With references to the Swedish preparatory works from the 1960s and 1970s relating to the Swedish accession to the CMR, the Supreme Court noted that the Swedish legislator had understood the named article as a conflict-of-law rule. The Supreme Court concurred to the legislator’s understanding and added that Article 1 of the CMR can be seen as a unilateral conflict-of-law rule. The fact that not a single Member State notified the CMR as such a convention that could have precedence under Article 25 of the Rome I Regulation back in 2009 when the Regulation was to enter into force, was not mentioned by the court.
Regardless of whether unilateral conflict-of-law rules take precedence according to Article 25, the Supreme Court referred to the CJEU’s judgment in TNT Express Nederland to interpret the meaning of Article 25 in the Rome I Regulation.
In TNT Express Nederland, the CJEU ruled on Article 71 of the old Brussels I Regulation (44/2001), which concerns that regulation’s relationship with international conventions. The CJEU held then that the lis pendens rules in the CMR could take precedence over the Brussels I Regulation on the ground that the lis pendens rules of the Convention
are highly predictable, facilitate the sound administration of justice and enable the risk of concurrent proceedings to be minimized and that they ensure, under conditions at least as favourable as those provided for by the regulation, the free movement of judgments in civil and commercial matters and mutual trust in the administration of justice in the European Union.
Clearly inspired by the TNT Express Nederland judgment, the Swedish Supreme Court held that also the conflict-of-law rules in a convention shall have precedence over the Rome I Regulation if that leads to a high degree of predictability, facilitate the sound administration of justice and ascertains the EU goals on free movement and mutual trust between the judicial authorities under conditions at least as favourable as those provided for by the Rome I Regulation.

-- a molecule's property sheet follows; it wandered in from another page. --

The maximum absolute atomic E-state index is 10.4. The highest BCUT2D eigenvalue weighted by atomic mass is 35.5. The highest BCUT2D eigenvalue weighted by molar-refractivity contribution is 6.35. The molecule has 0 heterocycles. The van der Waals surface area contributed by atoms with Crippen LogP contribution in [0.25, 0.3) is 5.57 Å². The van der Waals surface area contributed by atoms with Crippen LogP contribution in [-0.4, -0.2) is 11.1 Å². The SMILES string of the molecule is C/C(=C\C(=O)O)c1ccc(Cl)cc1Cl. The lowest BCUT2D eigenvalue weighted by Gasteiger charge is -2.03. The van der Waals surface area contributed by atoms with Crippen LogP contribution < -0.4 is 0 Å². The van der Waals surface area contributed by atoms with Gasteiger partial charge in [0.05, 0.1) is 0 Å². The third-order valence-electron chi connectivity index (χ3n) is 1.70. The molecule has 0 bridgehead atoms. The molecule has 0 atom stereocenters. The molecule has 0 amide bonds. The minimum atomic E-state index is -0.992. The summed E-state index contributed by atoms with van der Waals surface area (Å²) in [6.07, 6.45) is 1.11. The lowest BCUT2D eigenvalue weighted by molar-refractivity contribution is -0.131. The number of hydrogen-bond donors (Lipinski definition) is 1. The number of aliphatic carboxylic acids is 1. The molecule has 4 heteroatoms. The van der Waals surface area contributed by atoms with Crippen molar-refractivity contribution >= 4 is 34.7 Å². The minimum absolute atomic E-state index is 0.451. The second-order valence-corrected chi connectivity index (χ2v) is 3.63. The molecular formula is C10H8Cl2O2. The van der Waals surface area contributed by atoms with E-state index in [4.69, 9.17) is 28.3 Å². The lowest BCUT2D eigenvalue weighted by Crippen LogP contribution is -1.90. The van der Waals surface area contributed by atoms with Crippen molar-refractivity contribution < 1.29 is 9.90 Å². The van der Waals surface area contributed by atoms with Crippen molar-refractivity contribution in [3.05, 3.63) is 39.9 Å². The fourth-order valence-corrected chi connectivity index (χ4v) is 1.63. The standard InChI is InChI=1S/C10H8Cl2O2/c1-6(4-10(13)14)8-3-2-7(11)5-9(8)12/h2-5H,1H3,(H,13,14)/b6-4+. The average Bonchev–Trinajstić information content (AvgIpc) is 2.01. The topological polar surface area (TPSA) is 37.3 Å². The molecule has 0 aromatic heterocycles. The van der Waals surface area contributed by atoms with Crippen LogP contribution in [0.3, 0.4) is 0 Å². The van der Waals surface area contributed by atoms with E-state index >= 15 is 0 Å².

With this, in my opinion, somewhat bold analogy from the TNT Express Nederland case, the Supreme Court concluded that CMR takes precedence over the Rome I Regulation and that CMR shall be applied as it has been implemented according to lex fori. In other words, the Swedish Supreme Court applied the CMR without determining the law applicable according to the Rome I Regulation.
In substance, the choice-of-law matter did not affect the liability issue. Just like what was reported to be the case in the Netherlands, also the Swedish Supreme Court embraced the restrictive approach when interpreting Article 23 of the CMR. Therefore, the carrier was not held liable to pay the expenses for the excise duty on tobacco. Even if that conclusion might have been the same under Dutch law, this conflict of public and private international law raises issues that are not just theoretically interesting.
In the Swedish Supreme Court’s case the matter was clearly at heart of the substantive rules of the CMR. However, conventions tend often not to be so thorough that there are no gaps that need to be filled out. Also states ratify conventions with different reservations. In my opinion, these aspects call for at least a subsidiary application of the private international choice-of-law rules.
To me, it is unfortunate that the CJEU was not given a chance to have a say on the interplay between conventions and the Rome I Regulation. A clarifying judgment on this matter would improve predictability for international civil and commercial matters in the EU.